HIV-1 subtype D (HIV-1D) progresses to disease faster and has lower transmissibility than subtype A (HIV-1A). We examined whether these differences could lead to a population level change in the distribution of these subtypes over time. HIV-1 viral RNA was extracted from stored serum samples from HIV-positive subjects participating in a population-based cohort study in Rakai, Uganda in 1994 and 2002. Portions of the viral proteins gag and gp41 were sequenced and subtyped. HIV-1 subtype assignments were generated for 773 subjects in 1994 and 812 subjects in 2002. The change in subtype distribution of the population as a whole as well as quartile age groups were examined for significant changes using a linear model. There was a significant decrease in the proportion of subjects infected with HIV-1D from 70.2% to 62.4% and a significant increase in subjects infected with HIV-1A from 16.7% to 23.3% over the 8-year period (p = 0.005). The most marked changes in proportion of HIV-1D and A were seen in the younger individuals (<25 and 25-30 years; p < 0.05). The percentages of subjects infected with HIV-1C and recombinant subtypes did not change significantly. Over this 8-year period, the overall viral population in this region evolved toward the less virulent HIV-1A strain, most likely as a consequence of the faster disease progression and lower transmissibility of HIV-1D.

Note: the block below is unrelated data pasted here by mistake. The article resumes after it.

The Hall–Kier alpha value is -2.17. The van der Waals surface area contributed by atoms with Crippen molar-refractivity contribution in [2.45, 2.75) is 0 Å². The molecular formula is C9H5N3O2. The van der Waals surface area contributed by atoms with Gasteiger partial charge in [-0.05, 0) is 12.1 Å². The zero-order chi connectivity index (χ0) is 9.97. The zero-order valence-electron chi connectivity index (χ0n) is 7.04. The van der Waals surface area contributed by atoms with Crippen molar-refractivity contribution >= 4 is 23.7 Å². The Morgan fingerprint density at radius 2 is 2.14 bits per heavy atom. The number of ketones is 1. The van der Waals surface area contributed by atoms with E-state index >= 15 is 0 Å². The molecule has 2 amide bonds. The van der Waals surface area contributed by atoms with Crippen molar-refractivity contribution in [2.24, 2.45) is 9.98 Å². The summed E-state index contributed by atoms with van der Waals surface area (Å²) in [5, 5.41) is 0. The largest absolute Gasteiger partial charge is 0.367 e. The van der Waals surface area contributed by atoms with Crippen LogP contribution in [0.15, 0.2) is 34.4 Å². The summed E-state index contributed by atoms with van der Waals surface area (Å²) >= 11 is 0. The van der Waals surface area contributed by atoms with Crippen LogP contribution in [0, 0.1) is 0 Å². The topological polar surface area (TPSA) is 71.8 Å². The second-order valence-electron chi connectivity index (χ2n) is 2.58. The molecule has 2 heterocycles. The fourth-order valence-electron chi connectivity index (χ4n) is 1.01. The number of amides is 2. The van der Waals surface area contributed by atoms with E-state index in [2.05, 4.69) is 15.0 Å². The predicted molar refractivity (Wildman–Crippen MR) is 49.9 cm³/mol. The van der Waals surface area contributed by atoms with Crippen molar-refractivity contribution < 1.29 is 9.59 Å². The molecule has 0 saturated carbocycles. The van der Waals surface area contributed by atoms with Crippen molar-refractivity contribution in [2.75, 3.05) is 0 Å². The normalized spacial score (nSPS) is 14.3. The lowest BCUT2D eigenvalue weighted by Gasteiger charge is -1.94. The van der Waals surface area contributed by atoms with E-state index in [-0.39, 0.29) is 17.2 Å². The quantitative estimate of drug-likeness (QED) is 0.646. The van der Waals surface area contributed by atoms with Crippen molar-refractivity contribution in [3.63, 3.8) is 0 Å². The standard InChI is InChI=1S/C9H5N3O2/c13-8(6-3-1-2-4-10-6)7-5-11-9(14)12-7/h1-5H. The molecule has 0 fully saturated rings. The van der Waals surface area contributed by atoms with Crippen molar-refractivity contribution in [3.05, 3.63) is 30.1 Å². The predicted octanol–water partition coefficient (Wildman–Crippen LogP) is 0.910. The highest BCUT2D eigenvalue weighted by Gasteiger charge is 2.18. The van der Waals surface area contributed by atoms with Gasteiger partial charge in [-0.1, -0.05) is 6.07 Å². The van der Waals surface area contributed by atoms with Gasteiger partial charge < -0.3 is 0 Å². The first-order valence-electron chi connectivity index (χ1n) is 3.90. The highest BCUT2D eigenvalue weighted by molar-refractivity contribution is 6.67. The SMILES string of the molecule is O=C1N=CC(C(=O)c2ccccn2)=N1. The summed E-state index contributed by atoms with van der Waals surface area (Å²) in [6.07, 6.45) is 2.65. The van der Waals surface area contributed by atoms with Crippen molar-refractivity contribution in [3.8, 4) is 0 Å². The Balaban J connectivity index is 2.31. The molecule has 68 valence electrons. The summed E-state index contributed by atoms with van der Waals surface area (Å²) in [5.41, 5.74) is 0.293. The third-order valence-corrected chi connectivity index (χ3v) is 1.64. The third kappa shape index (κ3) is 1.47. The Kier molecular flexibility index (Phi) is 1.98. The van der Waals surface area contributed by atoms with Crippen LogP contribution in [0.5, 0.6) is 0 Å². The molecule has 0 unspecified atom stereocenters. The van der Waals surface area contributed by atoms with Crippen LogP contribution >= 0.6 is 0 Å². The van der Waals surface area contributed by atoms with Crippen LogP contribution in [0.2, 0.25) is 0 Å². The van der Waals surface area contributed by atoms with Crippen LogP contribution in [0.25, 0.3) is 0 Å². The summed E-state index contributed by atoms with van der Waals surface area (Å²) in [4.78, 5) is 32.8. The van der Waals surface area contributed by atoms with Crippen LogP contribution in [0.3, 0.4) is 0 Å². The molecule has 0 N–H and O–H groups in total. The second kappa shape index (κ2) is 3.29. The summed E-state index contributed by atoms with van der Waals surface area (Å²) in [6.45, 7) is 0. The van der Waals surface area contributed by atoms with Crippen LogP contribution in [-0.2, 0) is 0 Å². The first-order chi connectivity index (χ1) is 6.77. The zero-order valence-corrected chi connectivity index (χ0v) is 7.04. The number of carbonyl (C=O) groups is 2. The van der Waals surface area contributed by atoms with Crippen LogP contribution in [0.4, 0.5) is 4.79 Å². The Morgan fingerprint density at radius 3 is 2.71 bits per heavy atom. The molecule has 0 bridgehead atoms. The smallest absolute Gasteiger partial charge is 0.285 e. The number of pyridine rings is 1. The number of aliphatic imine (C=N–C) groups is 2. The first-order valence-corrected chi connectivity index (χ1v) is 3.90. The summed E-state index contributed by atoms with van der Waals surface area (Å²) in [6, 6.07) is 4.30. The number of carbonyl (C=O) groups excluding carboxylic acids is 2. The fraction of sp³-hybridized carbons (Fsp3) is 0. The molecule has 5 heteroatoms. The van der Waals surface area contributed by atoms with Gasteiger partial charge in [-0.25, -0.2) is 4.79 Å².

ASJC Scopus subject areas
- Infectious Diseases